Kotschan, Moran and Muir explain the different types of behavior by both Chinese companies by referring to the time they started their operation. Shougang began its operations under the authoritarian government of Alberto Fujimori, whereas Chinalco began its operations after democracy was re-established. It was under the democratic government of Alejandro Toledo that civil society began to flourish; indigenous rights were enhanced and local government more fully developed. Chinalco could not avoid this important transformation.
While in Ecuador, Correa has claimed that mining is a natural resource he wishes to exploit since economic growth is important to him, he has ignored the rights of the Ecuadorian population.
For a leader of the Bolivarian revolution that has promised inclusion and claims to represent the most oppressed in society as against ‘the factual powers” as he likes to call them, his tolerance of China’s 19th century brutal capitalism looks surprising on the surface but it has its own logic.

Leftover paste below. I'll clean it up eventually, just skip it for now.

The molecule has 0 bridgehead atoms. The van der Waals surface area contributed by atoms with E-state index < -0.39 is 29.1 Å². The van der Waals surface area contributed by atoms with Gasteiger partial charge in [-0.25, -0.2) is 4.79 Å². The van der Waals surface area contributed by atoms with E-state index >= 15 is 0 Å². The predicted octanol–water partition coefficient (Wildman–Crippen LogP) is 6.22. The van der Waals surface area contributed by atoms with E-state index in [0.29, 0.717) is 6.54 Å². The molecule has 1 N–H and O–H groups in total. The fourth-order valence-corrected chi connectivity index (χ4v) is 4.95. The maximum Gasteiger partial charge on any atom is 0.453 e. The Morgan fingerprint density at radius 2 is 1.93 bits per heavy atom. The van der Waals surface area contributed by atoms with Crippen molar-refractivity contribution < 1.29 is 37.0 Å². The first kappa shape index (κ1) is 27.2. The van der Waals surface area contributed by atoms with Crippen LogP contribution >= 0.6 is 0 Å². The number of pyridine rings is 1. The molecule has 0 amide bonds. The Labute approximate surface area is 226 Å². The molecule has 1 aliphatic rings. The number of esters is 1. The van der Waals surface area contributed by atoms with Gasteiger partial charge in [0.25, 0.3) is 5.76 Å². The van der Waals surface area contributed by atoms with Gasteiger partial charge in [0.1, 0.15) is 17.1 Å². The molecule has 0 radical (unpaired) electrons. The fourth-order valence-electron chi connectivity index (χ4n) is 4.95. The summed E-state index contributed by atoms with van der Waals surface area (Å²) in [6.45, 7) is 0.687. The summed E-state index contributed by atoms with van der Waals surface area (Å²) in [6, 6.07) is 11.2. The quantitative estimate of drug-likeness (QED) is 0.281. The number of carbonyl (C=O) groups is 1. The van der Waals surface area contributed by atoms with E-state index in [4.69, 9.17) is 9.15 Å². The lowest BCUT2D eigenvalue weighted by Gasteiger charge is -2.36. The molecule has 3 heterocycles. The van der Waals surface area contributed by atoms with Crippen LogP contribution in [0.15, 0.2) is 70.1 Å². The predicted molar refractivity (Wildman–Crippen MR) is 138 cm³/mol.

Correa’s citizens’ revolution is, in fact, a system where citizens empower the president and not the other way around. Correa’s top-down approach is exactly like the Chinese top-down approach. All this comes at the expense of civil society and workers’ rights.
If we look at the Ecuadorian constitution, we can clearly see that it gives significant prerogatives to the state. The state is responsible not merely for guaranteeing or expanding liberties and rights but the Ecuadorian constitution empowers the state with overall national planning and involvement in all aspects of life in the name of the “social interest”. The constitution also provides the executive power with prerogatives that are unacceptable in a true constitutional democracy. (See deeper analysis here)
Therefore, it is not surprising that in Correa’s Ecuador, the behavior of the Chinese companies not only reflects the ruthlessness , anti-civil society approach of these companies but also the exploitative approach of the Ecuadorian government, whose regime is built on a top-down model, despite claiming to represent the poor.